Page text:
How to Get “Toned” Arms – Best Exercises

Written by Caroline Sparno


April 7, 2022

Addressing the Misconceptions

The title of this post is intentionally misleading. While there are exercises that challenge the bicep muscles, tricep muscles, shoulder muscles and will build mass in these areas, there is not a magic upper body movement that’s going to take your arms from thin to muscular.

Additionally, the concept of “toning” boils down to building muscle mass with upper body exercises and having that muscle mass become more visible by decreasing body fat, or increasing calories (depending on the individual). For today’s blog post, we’ll focus on the exercising portion of this “recipe”.

How to Actually Build Muscle in Arms 

There are a few factors to consider with this goal. 1- Exercise selection. 2- Intensity. 3- Volume 4- Frequency. There is also the foundational principle of progressive overload.

Exercise Selection

The goal here is to choose movements that place mechanical tension on the targeted muscles. For the biceps, one of the most appropriate movements is the biceps curl. There are many variations on the curl, from changing the hand grip to palms facing each other (hammer curl), to changing the tempo and performing a slow negative, to performing the curls on an incline bench to change the strength curve and where the movement is most challenging, to using an EZ bar, cables, or regular barbell as opposed to dumbbells. While curls target the biceps, movements like the chin-up/pull-up, db/barbell bench press also challenge the biceps albeit less directly.

For Triceps, there are a few “bread and butter” movements to consider including, such as db skull crushers, overhead db triceps extension, rope cable extension and assisted/bodyweight/weighted dips. This list is not exhaustive.

Exercises to increase Shoulder mass include standing or bench supported Db/cable lateral raises with arms slightly out in front of you, bench supported Y-Raises, standing/seated db shoulder press, barbell strict press, and cable/db row for rear delts. In all of these movements you can add in ¼ rep or manipulate the tempo to increase time under tension.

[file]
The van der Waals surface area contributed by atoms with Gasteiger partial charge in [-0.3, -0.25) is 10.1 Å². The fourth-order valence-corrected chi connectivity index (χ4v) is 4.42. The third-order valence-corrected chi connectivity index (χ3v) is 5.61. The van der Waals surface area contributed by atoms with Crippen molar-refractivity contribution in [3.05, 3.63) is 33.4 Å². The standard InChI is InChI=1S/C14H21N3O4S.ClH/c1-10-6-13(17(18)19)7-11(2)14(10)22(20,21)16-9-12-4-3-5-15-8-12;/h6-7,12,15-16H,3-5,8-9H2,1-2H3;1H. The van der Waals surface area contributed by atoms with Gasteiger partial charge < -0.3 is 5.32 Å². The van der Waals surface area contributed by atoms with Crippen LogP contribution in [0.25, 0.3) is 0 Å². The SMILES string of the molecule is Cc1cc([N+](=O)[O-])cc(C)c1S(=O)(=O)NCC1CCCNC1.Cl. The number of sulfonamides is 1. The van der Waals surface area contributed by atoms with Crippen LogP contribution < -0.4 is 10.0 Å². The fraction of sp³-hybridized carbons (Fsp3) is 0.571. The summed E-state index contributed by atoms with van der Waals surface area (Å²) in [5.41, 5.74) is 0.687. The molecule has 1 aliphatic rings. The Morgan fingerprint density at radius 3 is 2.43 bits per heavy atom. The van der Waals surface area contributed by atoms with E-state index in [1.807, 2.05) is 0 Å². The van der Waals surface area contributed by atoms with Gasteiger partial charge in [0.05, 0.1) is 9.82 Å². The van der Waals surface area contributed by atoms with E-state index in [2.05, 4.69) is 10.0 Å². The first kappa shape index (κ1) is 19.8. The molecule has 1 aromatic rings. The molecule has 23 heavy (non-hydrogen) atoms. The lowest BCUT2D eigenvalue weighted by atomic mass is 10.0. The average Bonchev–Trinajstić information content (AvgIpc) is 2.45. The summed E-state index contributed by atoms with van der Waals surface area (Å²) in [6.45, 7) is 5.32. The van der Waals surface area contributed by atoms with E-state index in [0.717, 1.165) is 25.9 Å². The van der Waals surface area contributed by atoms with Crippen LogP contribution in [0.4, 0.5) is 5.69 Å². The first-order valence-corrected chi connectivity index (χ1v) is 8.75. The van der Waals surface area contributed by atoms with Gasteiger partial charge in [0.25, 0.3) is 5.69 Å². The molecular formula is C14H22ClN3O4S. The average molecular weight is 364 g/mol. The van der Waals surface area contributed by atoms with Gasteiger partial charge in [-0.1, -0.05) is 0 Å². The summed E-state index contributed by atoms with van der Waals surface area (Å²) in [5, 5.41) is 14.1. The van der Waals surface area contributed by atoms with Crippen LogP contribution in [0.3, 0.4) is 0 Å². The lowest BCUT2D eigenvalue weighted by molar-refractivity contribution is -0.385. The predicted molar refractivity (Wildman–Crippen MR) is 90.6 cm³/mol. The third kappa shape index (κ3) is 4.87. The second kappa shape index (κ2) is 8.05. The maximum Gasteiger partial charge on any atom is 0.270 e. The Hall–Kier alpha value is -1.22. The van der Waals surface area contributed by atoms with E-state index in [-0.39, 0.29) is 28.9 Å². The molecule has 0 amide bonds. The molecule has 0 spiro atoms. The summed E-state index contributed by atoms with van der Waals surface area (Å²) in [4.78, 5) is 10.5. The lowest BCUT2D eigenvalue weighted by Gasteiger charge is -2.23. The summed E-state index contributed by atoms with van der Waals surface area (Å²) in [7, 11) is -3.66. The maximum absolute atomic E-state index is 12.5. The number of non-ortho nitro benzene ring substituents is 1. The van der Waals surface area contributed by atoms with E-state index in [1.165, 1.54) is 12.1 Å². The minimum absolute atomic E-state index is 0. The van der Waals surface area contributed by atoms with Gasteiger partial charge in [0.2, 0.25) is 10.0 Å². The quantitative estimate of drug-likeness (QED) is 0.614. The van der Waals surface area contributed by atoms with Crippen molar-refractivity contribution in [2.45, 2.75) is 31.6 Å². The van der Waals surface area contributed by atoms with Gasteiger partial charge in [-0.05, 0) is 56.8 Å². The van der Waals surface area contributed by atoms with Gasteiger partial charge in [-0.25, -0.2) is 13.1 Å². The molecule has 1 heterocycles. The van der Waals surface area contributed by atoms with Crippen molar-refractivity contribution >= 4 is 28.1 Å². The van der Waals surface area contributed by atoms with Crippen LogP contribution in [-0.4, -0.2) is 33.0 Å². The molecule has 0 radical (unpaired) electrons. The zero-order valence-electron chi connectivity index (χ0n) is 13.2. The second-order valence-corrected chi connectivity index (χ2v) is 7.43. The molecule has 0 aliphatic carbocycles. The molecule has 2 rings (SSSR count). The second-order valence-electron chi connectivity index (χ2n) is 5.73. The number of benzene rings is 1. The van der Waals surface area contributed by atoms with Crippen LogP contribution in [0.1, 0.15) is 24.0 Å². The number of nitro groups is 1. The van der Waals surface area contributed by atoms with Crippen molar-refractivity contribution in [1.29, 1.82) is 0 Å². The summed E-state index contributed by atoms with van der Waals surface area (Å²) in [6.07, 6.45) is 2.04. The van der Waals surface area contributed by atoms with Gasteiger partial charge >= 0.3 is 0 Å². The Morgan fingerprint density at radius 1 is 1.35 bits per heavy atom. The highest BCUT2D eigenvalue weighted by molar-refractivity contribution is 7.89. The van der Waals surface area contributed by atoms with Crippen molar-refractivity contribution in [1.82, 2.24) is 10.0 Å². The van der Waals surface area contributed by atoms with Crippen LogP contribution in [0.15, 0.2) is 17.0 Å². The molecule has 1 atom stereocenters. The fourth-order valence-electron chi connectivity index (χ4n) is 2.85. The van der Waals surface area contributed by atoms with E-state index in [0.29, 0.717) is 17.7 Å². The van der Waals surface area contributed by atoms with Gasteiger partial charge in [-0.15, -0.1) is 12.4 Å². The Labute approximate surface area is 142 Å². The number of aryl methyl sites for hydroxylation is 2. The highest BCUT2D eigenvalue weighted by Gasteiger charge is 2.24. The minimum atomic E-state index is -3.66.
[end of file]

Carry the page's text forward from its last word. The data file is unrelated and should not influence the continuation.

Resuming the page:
Intensity means how challenging the movement is. A helpful way of thinking about intensity is “Ratings of Perceived Exertion” or RPE, which is a scale of 1-10 that allows the client to self-rate how hard he/she/they is working. For example, RPE 8 means that you’re working with a weight that’s pretty challenging, but not impossible to complete the prescribed reps. Generally, staying between RPE 7-10 (failure) is ideal for muscle building, with failure not occurring often. If your training is periodized in 4 week blocks, by week four you’d want to be performing bicep curls for 8-10 reps at RPE 9 versus week one when maybe you were performing those reps at RPE 7.

Frequency and Volume

So how much is enough? Well that is highly independent to the individual. If you currently train in a total body style, then each workout could include 2-3 exercises for your arms. Some who are more advanced who train in a body part split style, meaning a whole training session is devoted to biceps and triceps and then those muscle groups are trained once per week, for example. What tends to vary less individual to individual is the sets and rep ranges (the volume). For building muscle 6-12 repetitions of an exercise for 3-6 sets is considered to be the sweet spot. Rest periods of 30 seconds to 1.5minutes between sets is recommended for adequate recovery.

Progressive Overload

Progressive overload means over time, more reps/sets are completed with heavier weights. That means using 8lb dumbbells for bicep curls for the next six months is not going to build your dream arms. This is because the body is smart and will only adapt if it’s forced to. Imposing a heavier stimulus on the body than what it was previously capable of forces the body to adapt to handle the new, heavier stimulus. This adaptation is muscle protein synthesis, aka skeletal muscle mass.

This doesn’t mean every session you must use heavier weights than last session. Nor does it mean that you’ll be able to linearly progress for years without fail. One way to look at it is, let’s say you did three sets of 12 bicep curls with 15lb dumbbells one session. The next session, the goal could be to do one set with 17.5lb dumbbells, or do the first six reps of the first set with the heavier dumbbells.

Building muscle takes time. Regardless of the individualized nutrition protocol, choosing the right tools, at the right time, in the right amounts, for the job will build your dream arms. If you have questions, reach out to the coaches at Next!

-Coach Caroline

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